Thursday, February 2, 2012

Fifth Book Excerpt from “Sex, Lies, and Two Hindu Gurus” — Which Exposes Prakashanand Saraswati and Kripalu Maharaj

Here is the fifth installment in my series of excerpts prior to the publication of my new book: Sex, Lies, and Two Hindu Gurus. This is Chapter 96. It appears in Part Five. I particularly love this chapter, because it shows just one of the many miracles that occurred in the long journey to get justice for Prakash's victims. The book is now available to pre-order on this website. All book orders will be fulfilled on the book's official launch date: February 15, 2012. Order now and save $5 off the price of $14.99.

Uncivil Behavior – When Lawyers Play Dirty

I learned the hard way about the important differences between criminal and civil court cases.
In criminal cases, there are strict rules regarding who the defense lawyers can deposition (interview) and who they cannot. For example, defense lawyers do not have access to the state’s witnesses.
In civil cases, however, the defense lawyers can deposition almost anyone they want to, no matter how remotely related the person may be to the case. As one lawyer told me, they could interview a neighbor’s gardener if they wanted to.
Despite the rules, Prakash’s defense lawyers still tried to talk to the state’s two female witnesses in his criminal case. They attempted to contact both women, even hiring private detectives in Seattle to track them down. They became so aggressive that the DA finally told them pointblank to leave her witnesses alone.
And they did — for two years. Then a potential jackpot fell into their laps.
In March 2010, an ex-JKP devotee launched a civil suit against Prakash and seven members of the Barsana Dham organization. Since she could not find a lawyer to take on what some called a “frivolous” lawsuit, the woman filed pro se, which means she advocated on her own behalf, rather than being represented by a lawyer.
With the filing of that civil complaint, all bets were off from Barsana Dham’s perspective. They could deposition anyone they wanted to, and claim that it was for the civil suit. One of Prakash’s lawyers, Randy Levitt, immediately sent out subpoenas to six people—the three women related to the criminal trial, who were abused by Prakash as children (Kate, Shyama, and Vesla) and their significant others.
Five of the six people subpoenaed had absolutely nothing to do with the ex-devotee filing the civil case. In fact, the three men subpoenaed didn’t even know her. It was clear that Randy, the attorney for Barsana Dham, was exploiting the more lenient rules of civil law to gain access to the witnesses involved in the criminal case.
What Prakash’s defense team did not count on was the determination of the three girls to not simply roll over and play dead.
The depositions for Kate and her husband were scheduled first. I emailed Melina, a lawyer I had met along the way who had once been a prosecutor in San Antonio. I explained the situation and asked what Kate should do.
She wrote back saying: “Maybe they can quash the depositions.” “Quash” means to legally deny an action requested.
Kate began researching how to quash a deposition, and found a lawsuit in which the wife of a CEO of a large energy company in Texas had successfully quashed a deposition that lawyers had requested of her related to her husband’s legal problems.
Kate used the document as her template and created motions to quash for herself and her husband, which she then filed with the State of Washington, where she lived. The motions to quash were very simple and straightforward:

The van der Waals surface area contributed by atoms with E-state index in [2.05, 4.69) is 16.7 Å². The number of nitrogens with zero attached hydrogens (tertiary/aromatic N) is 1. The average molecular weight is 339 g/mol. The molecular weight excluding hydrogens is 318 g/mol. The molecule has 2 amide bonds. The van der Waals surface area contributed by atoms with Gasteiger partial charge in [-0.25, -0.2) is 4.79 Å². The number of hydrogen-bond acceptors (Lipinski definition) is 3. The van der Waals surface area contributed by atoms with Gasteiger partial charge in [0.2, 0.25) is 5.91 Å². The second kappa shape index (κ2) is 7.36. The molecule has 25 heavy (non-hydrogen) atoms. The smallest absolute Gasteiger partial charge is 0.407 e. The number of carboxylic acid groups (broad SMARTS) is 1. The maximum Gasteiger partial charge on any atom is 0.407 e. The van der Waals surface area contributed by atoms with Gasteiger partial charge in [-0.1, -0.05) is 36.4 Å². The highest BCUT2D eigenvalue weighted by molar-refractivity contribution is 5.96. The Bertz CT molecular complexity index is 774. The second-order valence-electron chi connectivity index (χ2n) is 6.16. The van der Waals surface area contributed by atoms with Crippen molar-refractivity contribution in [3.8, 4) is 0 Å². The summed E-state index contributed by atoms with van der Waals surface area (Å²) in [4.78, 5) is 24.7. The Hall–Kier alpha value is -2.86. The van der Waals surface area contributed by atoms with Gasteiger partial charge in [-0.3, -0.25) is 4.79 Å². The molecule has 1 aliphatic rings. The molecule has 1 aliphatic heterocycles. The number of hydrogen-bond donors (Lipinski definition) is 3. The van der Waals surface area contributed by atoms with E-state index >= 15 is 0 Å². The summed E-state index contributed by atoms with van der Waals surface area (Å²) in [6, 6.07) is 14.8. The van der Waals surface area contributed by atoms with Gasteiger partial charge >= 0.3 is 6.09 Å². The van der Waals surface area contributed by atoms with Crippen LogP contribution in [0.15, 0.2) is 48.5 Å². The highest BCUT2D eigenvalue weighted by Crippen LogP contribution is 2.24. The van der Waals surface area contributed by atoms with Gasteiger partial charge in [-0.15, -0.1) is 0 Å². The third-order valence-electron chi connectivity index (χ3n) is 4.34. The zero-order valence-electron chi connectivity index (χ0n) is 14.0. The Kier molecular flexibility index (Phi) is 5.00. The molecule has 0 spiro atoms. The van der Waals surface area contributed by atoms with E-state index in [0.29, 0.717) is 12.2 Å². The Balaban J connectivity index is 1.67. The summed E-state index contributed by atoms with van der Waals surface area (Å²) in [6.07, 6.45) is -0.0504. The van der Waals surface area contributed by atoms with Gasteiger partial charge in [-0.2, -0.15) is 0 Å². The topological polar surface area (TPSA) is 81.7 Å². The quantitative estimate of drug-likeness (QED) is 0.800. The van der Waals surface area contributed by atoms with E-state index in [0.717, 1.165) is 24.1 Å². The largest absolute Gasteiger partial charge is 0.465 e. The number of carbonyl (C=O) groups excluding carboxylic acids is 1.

“Kate does not have any knowledge of the events alleged in the Plaintiff’s civil action and JKP Barsana Dham has failed to show that she has. Kate’s only significant interaction with the plaintiff was as a child neighbor before the year 1997 when she moved away at 18 years old. Kate had no association with the Plaintiff as an adult between the years of 1997 and 2007 and has not lived near her or had any interaction with the Plaintiff as an adult during the years she has made her claims.”

Kate notified Randy that she had filed the motions and, as such, would not be appearing for the scheduled deposition until she heard back from the Washington Judge.
But Randy did not want to let her off the hook, even though she was following legal procedure. He wrote back, insisting that Kate did not understand the rules of law and that she and her husband were still required to appear at the deposition as scheduled, despite her motions to quash. Finally, Kate just ignored his manipulating emails.
Nonetheless, Randy flew to Washington, wasting his time and Barsana Dham’s money. Then he even tried to charge Kate and her husband for the trip—and he filed a motion to that end.
Within a few weeks Kate received the news from the Washington Court. Both her deposition and her husband’s had successfully been quashed. Kate accomplished this out of sheer determination not to let Prakash’s lawyers push her around. The depositions for her sister and brother-in-law were also successfully quashed.
The letter she received from the Washington Judge was worthy of being framed. One paragraph summed up what he likely thought of the matter:

“Defendants sought attorney fees and expenses because their counsel flew from Texas to Seattle to take the depositions of Kathryn Tonnessen and Dylan Peterson. Defendants also sought an order of contempt. The court declines to award attorney fees or to hold the witnesses in contempt. They properly filed motions to quash the subpoenas, and did not act unreasonably in failing to appear for depositions before the court had ruled on their motions to quash.”

After her victory Kate joked: “I had the best lawyers money could buy”—which was more than Prakash could say.

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